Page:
iOS 7: It's Not About the Icons


Yesterday was a big, big day for Apple. Not only did they announce a new version of OS X and preview a crazy new Mac Pro design, both of which look amazing, but they completely overhauled iOS for the upcoming 7.0 release.


I mean, wow. There is simply no overstating how much is different here. Some things are absolutely fantastic, others...not so much. Of course, the internet has been awash with complaints and design opinions in the last 24 hours, and I would be dishonest if I said I could exclude myself from that camp.

In fact, I actually started writing a huge article last night describing why I liked or disliked every little new thing throughout the OS, ranging from the icons and typography to the app UIs and animations. After about 1,000 words into the piece though, I became bored of my own tedious nitpicking and I scrapped the whole thing.

Why would I do that? Because I realized it's easy to sit around and armchair-design an entire operating system, to tear down what people having been working very hard on for several months. Do I really want to be that guy? I don't think it would make me any better than all the designers who suddenly materialized with a Photoshop mockup on Dribbble, intending to critique Apple's work. No, that's a slippery slope I'd rather not be on.

The thing is, what we've seen thus far is merely the beta version of what will release to the public later this year — it's simply not ready to be fully judged as-is. Besides, think about how they managed to get all that work done in only seven months — the time since Jony Ive began heading up the software design group. It may be imperfect, but I'm extremely impressed by what they've accomplished in that relatively short amount of time.

Forget about the icons for a second, and think about all the underlying functionality that managed to make it into the beta: the "parallax" effect seen on the SpringBoard; Control Center; notification sync; automatic background updates for apps; AirDrop; a revamped Siri with all-new voices; the redesign of every single app (not just their icons)...I mean, this is a huge update.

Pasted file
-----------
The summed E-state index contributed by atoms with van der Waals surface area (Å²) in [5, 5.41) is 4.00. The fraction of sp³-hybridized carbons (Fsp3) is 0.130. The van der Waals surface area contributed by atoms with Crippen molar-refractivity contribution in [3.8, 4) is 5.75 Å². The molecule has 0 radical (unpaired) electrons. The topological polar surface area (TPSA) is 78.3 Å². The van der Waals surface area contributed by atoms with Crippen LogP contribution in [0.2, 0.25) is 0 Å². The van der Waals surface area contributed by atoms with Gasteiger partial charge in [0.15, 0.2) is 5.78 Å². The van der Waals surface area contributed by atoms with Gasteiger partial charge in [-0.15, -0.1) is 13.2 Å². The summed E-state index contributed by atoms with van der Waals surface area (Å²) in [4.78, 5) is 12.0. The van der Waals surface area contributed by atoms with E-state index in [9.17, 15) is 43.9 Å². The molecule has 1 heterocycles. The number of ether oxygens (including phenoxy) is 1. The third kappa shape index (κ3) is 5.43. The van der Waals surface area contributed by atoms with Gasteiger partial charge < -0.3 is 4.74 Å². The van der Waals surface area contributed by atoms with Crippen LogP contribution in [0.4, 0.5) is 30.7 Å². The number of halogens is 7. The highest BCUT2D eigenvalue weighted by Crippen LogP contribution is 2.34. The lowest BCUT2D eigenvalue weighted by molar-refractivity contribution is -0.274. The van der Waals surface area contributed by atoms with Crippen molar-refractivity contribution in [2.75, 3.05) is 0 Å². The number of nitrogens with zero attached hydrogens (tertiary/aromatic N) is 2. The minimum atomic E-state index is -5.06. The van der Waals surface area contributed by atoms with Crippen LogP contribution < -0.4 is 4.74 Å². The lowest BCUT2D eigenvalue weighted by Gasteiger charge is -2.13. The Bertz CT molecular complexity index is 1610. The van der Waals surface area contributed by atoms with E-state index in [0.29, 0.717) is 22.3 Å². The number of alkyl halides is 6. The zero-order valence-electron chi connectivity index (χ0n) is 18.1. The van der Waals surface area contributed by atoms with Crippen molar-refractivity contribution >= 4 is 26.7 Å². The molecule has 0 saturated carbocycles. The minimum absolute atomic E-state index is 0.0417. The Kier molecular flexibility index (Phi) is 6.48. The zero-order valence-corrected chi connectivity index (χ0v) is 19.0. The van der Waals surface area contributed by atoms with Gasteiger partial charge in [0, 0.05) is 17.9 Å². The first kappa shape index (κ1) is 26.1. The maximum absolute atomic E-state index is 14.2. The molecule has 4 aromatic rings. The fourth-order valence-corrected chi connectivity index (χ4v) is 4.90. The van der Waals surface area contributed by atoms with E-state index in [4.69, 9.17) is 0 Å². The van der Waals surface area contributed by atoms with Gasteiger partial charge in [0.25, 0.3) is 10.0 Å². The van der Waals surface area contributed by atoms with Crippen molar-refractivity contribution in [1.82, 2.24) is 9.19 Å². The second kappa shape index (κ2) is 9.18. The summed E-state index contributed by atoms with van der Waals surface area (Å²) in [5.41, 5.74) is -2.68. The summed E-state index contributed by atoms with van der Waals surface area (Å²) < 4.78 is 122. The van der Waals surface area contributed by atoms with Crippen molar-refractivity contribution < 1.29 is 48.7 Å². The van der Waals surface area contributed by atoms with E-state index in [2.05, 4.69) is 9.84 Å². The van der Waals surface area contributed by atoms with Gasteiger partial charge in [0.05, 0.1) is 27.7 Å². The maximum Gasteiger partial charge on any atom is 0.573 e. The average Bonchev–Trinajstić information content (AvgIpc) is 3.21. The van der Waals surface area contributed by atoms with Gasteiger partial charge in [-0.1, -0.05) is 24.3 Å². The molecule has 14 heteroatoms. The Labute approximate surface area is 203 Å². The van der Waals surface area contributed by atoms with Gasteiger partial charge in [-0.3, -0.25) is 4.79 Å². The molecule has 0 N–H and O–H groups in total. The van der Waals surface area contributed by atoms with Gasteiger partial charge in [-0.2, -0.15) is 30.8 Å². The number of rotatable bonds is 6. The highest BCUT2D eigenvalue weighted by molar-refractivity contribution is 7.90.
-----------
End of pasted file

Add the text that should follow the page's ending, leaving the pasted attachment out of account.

It's not that my nitpicks have gone away, not by a long shot, but it's important to understand that this is only the beginning of Apple's next paradigm shift. I think they're designing an OS for the future, one that can hold up over the next decade, rather than trying to please the naysayers of today.

This certainly wouldn't be the first time Apple has unveiled something that received a lot of immediate negative feedback, then gradually became a product we wouldn't want to live without. Like the others, we need to give iOS 7 time to breathe, to evolve a little.

I also think there is a much more profound point to be made here, despite anyone's opinion on the new look: that Apple has shown a newfound (or perhaps a regained) willingness to experiment, to let their guard down, and most importantly, to have fun.

I can't say for sure that it had anything to do with the absence of Steve Jobs, but something definitely felt different about yesterday's keynote to me. Some observations:

  • The new OS X has been named "Mavericks" after the famous Californian surf spot. I'm not entirely sold on the name, but it does evoke a certain sense of carefreeness.
  • Apple decided to give us a sneak peek of something they're still working on, which was the new Mac Pro. A surprising move, considering how secretive they usually are.
  • Craig Federighi was up there cracking jokes and seemingly having a grand ol' time. And my goodness, that hair.
  • Phil Schiller likely gave the most brazen and memorable quote of the day: "Can't innovate anymore, my ass."

Apple has always been a supremely confident company, but yesterday they displayed a different, more lighthearted kind of confidence. There was an exciting energy surrounding the entire presentation that really resonated with me. They seemed reinvigorated somehow, and it was contagious.

I think we may be seeing the beginning of Apple's next great era, and I'm definitely looking forward to what happens next.